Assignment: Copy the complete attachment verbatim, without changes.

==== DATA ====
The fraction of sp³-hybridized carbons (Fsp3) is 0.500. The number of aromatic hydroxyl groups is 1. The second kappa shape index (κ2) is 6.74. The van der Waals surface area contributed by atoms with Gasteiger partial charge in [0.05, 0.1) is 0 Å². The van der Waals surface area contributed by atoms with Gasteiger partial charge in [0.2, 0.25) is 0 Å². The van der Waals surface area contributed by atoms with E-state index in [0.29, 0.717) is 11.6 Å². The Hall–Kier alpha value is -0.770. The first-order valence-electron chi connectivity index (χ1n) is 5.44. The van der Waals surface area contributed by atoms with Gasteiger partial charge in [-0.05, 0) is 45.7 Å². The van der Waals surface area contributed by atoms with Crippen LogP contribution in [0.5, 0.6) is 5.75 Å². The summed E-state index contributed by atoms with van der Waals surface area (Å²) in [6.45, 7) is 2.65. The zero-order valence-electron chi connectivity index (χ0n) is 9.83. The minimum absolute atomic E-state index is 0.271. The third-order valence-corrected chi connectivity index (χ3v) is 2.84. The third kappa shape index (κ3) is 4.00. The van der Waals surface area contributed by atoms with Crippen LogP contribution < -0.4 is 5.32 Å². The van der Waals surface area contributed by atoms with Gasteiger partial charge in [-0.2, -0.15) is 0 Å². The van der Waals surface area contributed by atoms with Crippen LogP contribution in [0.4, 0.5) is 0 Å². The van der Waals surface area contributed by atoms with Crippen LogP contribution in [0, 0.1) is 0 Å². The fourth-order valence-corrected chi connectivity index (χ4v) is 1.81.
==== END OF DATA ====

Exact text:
The fraction of sp³-hybridized carbons (Fsp3) is 0.500. The number of aromatic hydroxyl groups is 1. The second kappa shape index (κ2) is 6.74. The van der Waals surface area contributed by atoms with Gasteiger partial charge in [0.05, 0.1) is 0 Å². The van der Waals surface area contributed by atoms with Gasteiger partial charge in [0.2, 0.25) is 0 Å². The van der Waals surface area contributed by atoms with E-state index in [0.29, 0.717) is 11.6 Å². The Hall–Kier alpha value is -0.770. The first-order valence-electron chi connectivity index (χ1n) is 5.44. The van der Waals surface area contributed by atoms with Gasteiger partial charge in [-0.05, 0) is 45.7 Å². The van der Waals surface area contributed by atoms with Crippen LogP contribution in [0.5, 0.6) is 5.75 Å². The summed E-state index contributed by atoms with van der Waals surface area (Å²) in [6.45, 7) is 2.65. The zero-order valence-electron chi connectivity index (χ0n) is 9.83. The minimum absolute atomic E-state index is 0.271. The third-order valence-corrected chi connectivity index (χ3v) is 2.84. The third kappa shape index (κ3) is 4.00. The van der Waals surface area contributed by atoms with Crippen LogP contribution < -0.4 is 5.32 Å². The van der Waals surface area contributed by atoms with Gasteiger partial charge in [-0.2, -0.15) is 0 Å². The van der Waals surface area contributed by atoms with Crippen LogP contribution in [0.4, 0.5) is 0 Å². The van der Waals surface area contributed by atoms with Crippen LogP contribution in [0, 0.1) is 0 Å². The fourth-order valence-corrected chi connectivity index (χ4v) is 1.81.